Type of Document Dissertation Author Wesley, Wayne Rohan Author's Email Address firstname.lastname@example.org,jm URN etd-07102006-153047 Title Design and Analysis of Response Surface Designs with Restricted Randomization Degree Doctor of Philosophy Department Industrial and Manufacturing Engineering, Department of Advisory Committee
Advisor Name Title James R. Simpson Committee Chair Anuj Srivastava Committee Member Joseph Pignatiello Committee Member Peter Parker Committee Member Keywords
- Integrated Variance
- Information Matrix
- Split Plots
- Design Optimality
- Response Surface Designs
Date of Defense 2006-07-06 Availability unrestricted AbstractABSTRACT
Many industrial experiments are conducted under various conditions which do not facilitate complete randomization of all the experimental factors. In response surface methodology whenever there are restrictions on randomization the experimental procedure usually follows the split plot design approach. Split plot designs are used when there are factors which are difficult or costly to change or adjust during an experiment. Split plot designs are currently generating renewed interest because of their usefulness and practical application in industrial settings.
Despite the work accomplished through various research efforts, there is still a need to understand the optimality properties of these designs for second-order response surface models. This dissertation provides the development of an analytical approach for the computation of various optimality properties for the assessment of second-order split plot designs. The approach involves a thorough investigation of the impact of restricted randomization on the information matrix, which characterizes much of the relationship between the design points and the proposed response surface model for split plot designs.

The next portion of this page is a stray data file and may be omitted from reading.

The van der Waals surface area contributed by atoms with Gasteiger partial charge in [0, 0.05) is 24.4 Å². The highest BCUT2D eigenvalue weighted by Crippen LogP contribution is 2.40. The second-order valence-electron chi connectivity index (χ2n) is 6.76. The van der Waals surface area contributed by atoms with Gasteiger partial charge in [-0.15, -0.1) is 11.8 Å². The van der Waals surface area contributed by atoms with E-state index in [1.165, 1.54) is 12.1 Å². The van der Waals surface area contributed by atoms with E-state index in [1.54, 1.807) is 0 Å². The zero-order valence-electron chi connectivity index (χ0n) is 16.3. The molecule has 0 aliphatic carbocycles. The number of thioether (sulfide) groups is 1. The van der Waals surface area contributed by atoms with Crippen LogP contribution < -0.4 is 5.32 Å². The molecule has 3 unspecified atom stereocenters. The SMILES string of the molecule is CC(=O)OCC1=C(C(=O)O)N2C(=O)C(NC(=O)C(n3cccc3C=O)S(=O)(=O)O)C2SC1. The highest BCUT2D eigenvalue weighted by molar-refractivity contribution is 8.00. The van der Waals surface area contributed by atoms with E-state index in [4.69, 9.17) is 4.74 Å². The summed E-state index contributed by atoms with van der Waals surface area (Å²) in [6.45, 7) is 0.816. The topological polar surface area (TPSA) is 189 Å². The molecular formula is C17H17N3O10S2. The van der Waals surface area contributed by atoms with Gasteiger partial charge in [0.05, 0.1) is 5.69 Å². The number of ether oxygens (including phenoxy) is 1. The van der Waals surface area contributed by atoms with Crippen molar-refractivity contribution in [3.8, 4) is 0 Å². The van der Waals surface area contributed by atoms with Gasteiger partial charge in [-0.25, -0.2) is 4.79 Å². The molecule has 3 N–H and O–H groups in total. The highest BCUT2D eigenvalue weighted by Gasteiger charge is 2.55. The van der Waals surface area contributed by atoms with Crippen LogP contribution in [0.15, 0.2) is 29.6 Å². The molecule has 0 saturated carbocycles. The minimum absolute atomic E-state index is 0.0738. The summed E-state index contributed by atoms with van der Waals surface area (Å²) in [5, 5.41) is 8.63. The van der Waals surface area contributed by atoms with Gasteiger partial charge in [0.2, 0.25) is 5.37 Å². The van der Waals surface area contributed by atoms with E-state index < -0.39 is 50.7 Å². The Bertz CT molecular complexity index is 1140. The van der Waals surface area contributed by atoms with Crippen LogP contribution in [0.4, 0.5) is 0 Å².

Several important insights are presented for the construction of second-order split plot designs. In addition, the analytical equations reported compute exact design optimality values and are more efficient than currently available methods. A particular feature of these analytical equations is that they are functions of the design parameters, radius and variance ratio. Further, a significant result is the ability to efficiently compute the exact value of the integrated prediction variance for both split plot designs and completely randomized designs. The functionality of the computational procedures presented provides easy evaluation of the impact of changes in the design structure and variance ratio on the optimality properties of second-order split plot designs.
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